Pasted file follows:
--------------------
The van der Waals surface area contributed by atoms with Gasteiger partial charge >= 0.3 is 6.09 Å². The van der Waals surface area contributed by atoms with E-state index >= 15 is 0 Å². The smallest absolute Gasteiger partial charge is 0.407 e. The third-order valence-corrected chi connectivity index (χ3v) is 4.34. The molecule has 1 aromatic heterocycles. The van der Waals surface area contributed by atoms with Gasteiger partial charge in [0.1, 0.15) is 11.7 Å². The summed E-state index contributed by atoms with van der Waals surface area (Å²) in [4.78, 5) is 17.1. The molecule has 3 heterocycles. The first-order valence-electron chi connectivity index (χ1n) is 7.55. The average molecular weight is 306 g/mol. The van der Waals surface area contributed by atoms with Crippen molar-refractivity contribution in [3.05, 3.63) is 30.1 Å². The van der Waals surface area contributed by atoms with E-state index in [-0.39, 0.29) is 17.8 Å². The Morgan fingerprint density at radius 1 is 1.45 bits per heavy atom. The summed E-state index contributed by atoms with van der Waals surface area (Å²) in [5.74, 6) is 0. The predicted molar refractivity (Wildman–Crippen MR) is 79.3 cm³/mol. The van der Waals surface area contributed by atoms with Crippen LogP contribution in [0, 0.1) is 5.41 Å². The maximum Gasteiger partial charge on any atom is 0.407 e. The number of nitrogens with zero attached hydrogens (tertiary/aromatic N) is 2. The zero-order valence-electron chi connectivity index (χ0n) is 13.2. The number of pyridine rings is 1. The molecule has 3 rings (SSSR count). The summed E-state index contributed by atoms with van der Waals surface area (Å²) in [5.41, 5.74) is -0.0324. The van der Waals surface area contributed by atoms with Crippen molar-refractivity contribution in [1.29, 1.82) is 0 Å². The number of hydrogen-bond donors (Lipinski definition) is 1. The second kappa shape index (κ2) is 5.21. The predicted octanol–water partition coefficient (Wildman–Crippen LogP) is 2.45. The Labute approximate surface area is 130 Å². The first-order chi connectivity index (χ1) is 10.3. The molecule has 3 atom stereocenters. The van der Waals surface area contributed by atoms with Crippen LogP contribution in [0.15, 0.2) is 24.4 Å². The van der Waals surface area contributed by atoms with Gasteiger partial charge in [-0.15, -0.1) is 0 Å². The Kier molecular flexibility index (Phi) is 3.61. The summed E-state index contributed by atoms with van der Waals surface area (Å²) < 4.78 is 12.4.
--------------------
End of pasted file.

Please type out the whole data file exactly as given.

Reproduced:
The van der Waals surface area contributed by atoms with Gasteiger partial charge >= 0.3 is 6.09 Å². The van der Waals surface area contributed by atoms with E-state index >= 15 is 0 Å². The smallest absolute Gasteiger partial charge is 0.407 e. The third-order valence-corrected chi connectivity index (χ3v) is 4.34. The molecule has 1 aromatic heterocycles. The van der Waals surface area contributed by atoms with Gasteiger partial charge in [0.1, 0.15) is 11.7 Å². The summed E-state index contributed by atoms with van der Waals surface area (Å²) in [4.78, 5) is 17.1. The molecule has 3 heterocycles. The first-order valence-electron chi connectivity index (χ1n) is 7.55. The average molecular weight is 306 g/mol. The van der Waals surface area contributed by atoms with Crippen molar-refractivity contribution in [3.05, 3.63) is 30.1 Å². The van der Waals surface area contributed by atoms with E-state index in [-0.39, 0.29) is 17.8 Å². The Morgan fingerprint density at radius 1 is 1.45 bits per heavy atom. The summed E-state index contributed by atoms with van der Waals surface area (Å²) in [5.74, 6) is 0. The predicted molar refractivity (Wildman–Crippen MR) is 79.3 cm³/mol. The van der Waals surface area contributed by atoms with Crippen LogP contribution in [0, 0.1) is 5.41 Å². The maximum Gasteiger partial charge on any atom is 0.407 e. The number of nitrogens with zero attached hydrogens (tertiary/aromatic N) is 2. The zero-order valence-electron chi connectivity index (χ0n) is 13.2. The number of pyridine rings is 1. The molecule has 3 rings (SSSR count). The summed E-state index contributed by atoms with van der Waals surface area (Å²) in [5.41, 5.74) is -0.0324. The van der Waals surface area contributed by atoms with Crippen molar-refractivity contribution in [1.29, 1.82) is 0 Å². The number of hydrogen-bond donors (Lipinski definition) is 1. The second kappa shape index (κ2) is 5.21. The predicted octanol–water partition coefficient (Wildman–Crippen LogP) is 2.45. The Labute approximate surface area is 130 Å². The first-order chi connectivity index (χ1) is 10.3. The molecule has 3 atom stereocenters. The van der Waals surface area contributed by atoms with Crippen LogP contribution in [0.15, 0.2) is 24.4 Å². The van der Waals surface area contributed by atoms with Gasteiger partial charge in [-0.15, -0.1) is 0 Å². The Kier molecular flexibility index (Phi) is 3.61. The summed E-state index contributed by atoms with van der Waals surface area (Å²) < 4.78 is 12.4.